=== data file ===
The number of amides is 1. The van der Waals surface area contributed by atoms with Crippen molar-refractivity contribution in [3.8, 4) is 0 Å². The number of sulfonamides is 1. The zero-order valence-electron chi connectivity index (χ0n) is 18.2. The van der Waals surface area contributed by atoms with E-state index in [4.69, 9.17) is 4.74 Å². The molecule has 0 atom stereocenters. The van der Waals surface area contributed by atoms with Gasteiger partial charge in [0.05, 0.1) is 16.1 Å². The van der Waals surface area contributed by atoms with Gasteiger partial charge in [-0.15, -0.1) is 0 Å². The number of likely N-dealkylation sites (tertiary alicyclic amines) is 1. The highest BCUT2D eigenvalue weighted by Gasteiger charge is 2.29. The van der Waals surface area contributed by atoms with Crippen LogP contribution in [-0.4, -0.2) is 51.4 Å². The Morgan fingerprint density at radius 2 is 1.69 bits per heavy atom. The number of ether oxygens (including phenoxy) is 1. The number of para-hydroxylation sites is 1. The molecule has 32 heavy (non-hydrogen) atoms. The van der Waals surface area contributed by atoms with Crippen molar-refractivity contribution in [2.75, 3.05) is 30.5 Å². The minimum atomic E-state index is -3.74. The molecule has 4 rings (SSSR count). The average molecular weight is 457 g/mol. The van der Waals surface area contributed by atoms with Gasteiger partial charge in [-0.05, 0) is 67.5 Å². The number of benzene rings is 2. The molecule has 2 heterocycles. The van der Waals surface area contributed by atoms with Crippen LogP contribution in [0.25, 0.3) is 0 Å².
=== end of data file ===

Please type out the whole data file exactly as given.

The number of amides is 1. The van der Waals surface area contributed by atoms with Crippen molar-refractivity contribution in [3.8, 4) is 0 Å². The number of sulfonamides is 1. The zero-order valence-electron chi connectivity index (χ0n) is 18.2. The van der Waals surface area contributed by atoms with E-state index in [4.69, 9.17) is 4.74 Å². The molecule has 0 atom stereocenters. The van der Waals surface area contributed by atoms with Gasteiger partial charge in [0.05, 0.1) is 16.1 Å². The van der Waals surface area contributed by atoms with Gasteiger partial charge in [-0.15, -0.1) is 0 Å². The number of likely N-dealkylation sites (tertiary alicyclic amines) is 1. The highest BCUT2D eigenvalue weighted by Gasteiger charge is 2.29. The van der Waals surface area contributed by atoms with Crippen LogP contribution in [-0.4, -0.2) is 51.4 Å². The Morgan fingerprint density at radius 2 is 1.69 bits per heavy atom. The number of ether oxygens (including phenoxy) is 1. The number of para-hydroxylation sites is 1. The molecule has 32 heavy (non-hydrogen) atoms. The van der Waals surface area contributed by atoms with Crippen molar-refractivity contribution in [2.75, 3.05) is 30.5 Å². The minimum atomic E-state index is -3.74. The molecule has 4 rings (SSSR count). The average molecular weight is 457 g/mol. The van der Waals surface area contributed by atoms with Gasteiger partial charge in [-0.05, 0) is 67.5 Å². The number of benzene rings is 2. The molecule has 2 heterocycles. The van der Waals surface area contributed by atoms with Crippen LogP contribution in [0.25, 0.3) is 0 Å².